I don’t know if you’ve heard, but Adequan® is on manufacturer’s backorder. That’s because the company that makes the product is renovating their manufacturing facility to, “Address observations made by the U.S. Food and Drug Administration(FDA).” According to information that I got in the mail – along with, presumably, every other veterinarian on the planet – that means that Adequan® isn’t going to be available until sometime in 2014 (obviously, given that this is their big product, the manufacturer hopes it will be sooner than later).
As a result of this, a few people have asked me, “What do I do?” They’ve wondered about substitutes. The fact of the matter is that there is no other product that is exactly Adequan®, so, for better or worse, you’re not going to be able to give your horse the same thing (assuming that you want to give your horse the stuff – more on that later). Anyway, here, I think, are what are pretty much your options.
1. You can get a compounded product of some sort. Compounded drugs are a very controversial area in medicine (both human and veterinary – you can CLICK HERE to see lots of information from the American Association of Equine Practitioners about drug compounding). Controversial because of things like quality control, and mistakes such as the one that killed 21 polo ponies in Florida a few years back. But even if you get a completely safe compounded product, you’re not going to get Adequan®, since that’s an FDA approved drug, and no one else but the company can make it. If you get a compounded product, you’re probably going to get something like compounded Pentosan®, which, as a labelled drug, is a product that is legally produced and sold in Australia, or something like N-acetyl-glucosamine, which also isn’t a substitute for Adequan® and who-knows-if-it works. You pays your money and you takes your chances.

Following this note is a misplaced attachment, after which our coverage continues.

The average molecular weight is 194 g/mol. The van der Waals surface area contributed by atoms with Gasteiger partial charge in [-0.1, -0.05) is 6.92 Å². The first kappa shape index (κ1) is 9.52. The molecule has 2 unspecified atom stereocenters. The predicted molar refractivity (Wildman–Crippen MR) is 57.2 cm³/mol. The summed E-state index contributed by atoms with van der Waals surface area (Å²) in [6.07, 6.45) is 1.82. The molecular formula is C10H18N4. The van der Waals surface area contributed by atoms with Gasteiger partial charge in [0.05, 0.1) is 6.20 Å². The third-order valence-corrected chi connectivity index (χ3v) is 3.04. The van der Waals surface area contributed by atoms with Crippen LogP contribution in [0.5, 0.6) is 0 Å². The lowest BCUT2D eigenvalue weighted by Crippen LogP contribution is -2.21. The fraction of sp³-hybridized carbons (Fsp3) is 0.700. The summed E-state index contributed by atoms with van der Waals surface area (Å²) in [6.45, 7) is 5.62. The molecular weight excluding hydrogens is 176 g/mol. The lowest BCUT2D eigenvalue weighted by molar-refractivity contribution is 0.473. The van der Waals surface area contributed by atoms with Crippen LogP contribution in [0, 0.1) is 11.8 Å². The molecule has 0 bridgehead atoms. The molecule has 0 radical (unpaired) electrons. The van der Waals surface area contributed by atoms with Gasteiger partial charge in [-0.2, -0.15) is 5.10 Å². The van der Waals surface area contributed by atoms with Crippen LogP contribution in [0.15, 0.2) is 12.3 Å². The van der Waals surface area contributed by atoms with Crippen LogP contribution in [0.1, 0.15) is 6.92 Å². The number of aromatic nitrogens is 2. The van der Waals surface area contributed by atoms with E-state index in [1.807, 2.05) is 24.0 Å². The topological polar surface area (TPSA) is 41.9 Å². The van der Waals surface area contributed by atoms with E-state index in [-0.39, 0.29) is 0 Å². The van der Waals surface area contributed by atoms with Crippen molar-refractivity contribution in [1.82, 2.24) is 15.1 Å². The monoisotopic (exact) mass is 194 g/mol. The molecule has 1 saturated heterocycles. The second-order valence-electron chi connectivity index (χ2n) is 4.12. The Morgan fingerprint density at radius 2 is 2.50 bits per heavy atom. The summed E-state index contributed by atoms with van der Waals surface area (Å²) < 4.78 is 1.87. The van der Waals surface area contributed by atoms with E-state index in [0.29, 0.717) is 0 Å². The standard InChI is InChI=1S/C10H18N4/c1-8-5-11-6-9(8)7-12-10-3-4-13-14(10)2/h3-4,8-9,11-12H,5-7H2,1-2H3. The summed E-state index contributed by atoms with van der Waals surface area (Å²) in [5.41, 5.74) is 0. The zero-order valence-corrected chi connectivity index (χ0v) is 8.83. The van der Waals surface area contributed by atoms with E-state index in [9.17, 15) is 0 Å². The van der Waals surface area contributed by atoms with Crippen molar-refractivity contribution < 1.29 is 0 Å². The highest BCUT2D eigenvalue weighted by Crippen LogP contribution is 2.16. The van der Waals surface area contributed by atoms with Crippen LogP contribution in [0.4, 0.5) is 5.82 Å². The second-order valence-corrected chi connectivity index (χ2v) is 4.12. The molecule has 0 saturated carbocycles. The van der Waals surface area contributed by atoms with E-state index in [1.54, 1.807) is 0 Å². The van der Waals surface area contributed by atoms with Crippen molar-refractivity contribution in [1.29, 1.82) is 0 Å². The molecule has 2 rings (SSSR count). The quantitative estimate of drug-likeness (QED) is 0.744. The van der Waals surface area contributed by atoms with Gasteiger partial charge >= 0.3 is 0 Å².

2. You can use a “device.” The latest thing to show up on the what-can-we-inject-into-your-horse-now scene are products that are labelled as “devices.” For a thorough description of what constitutes a device, you can go to the FDA website that talks about them if you CLICK HERE.
The curious thing about these liquid products that are called “devices” (I know, it seems weird to me, too – I tend to think of a device as a thing) is that, according to the FDA, “If the primary intended use of the product is achieved through chemical action or by being metabolized by the body, the product is usually a drug.” Chemical action, or being metabolized by the body, is, of course, just exactly what is expected of Adequan®, or, for that matter, just about anything that you’d put into your horse in an effort to treat or prevent arthritis. So, by labeling a product as a “device,” the company is essentially claiming that is isn’t metabolized by the body, and isn’t a drug. Then they can sell the heck out it, and if someone happens to use it for a purpose other than which it was intended, it’s not their problem.
There are at least three such “device” products out there that may be offered to you as some sort of an Adequan®-like experience. In no particular order, they are called MAP-5® (it’s supposed to be used for embryo transfer), Polyglycan®, and PentAussie® (both of those are supposed to be used to help replace fluid that’s lost during joint surgery). And whatever they are (they’re not the same), they also aren’t Adequan®. Of those three products, there have actually been a couple of studies done on Polyglycan®, which showed some effect in experimental models of osteoarthritis. But if you ask me if these products actually do any good for your horse, my response would be, “I have no idea,” and, “They really aren’t Adequan® anyway.”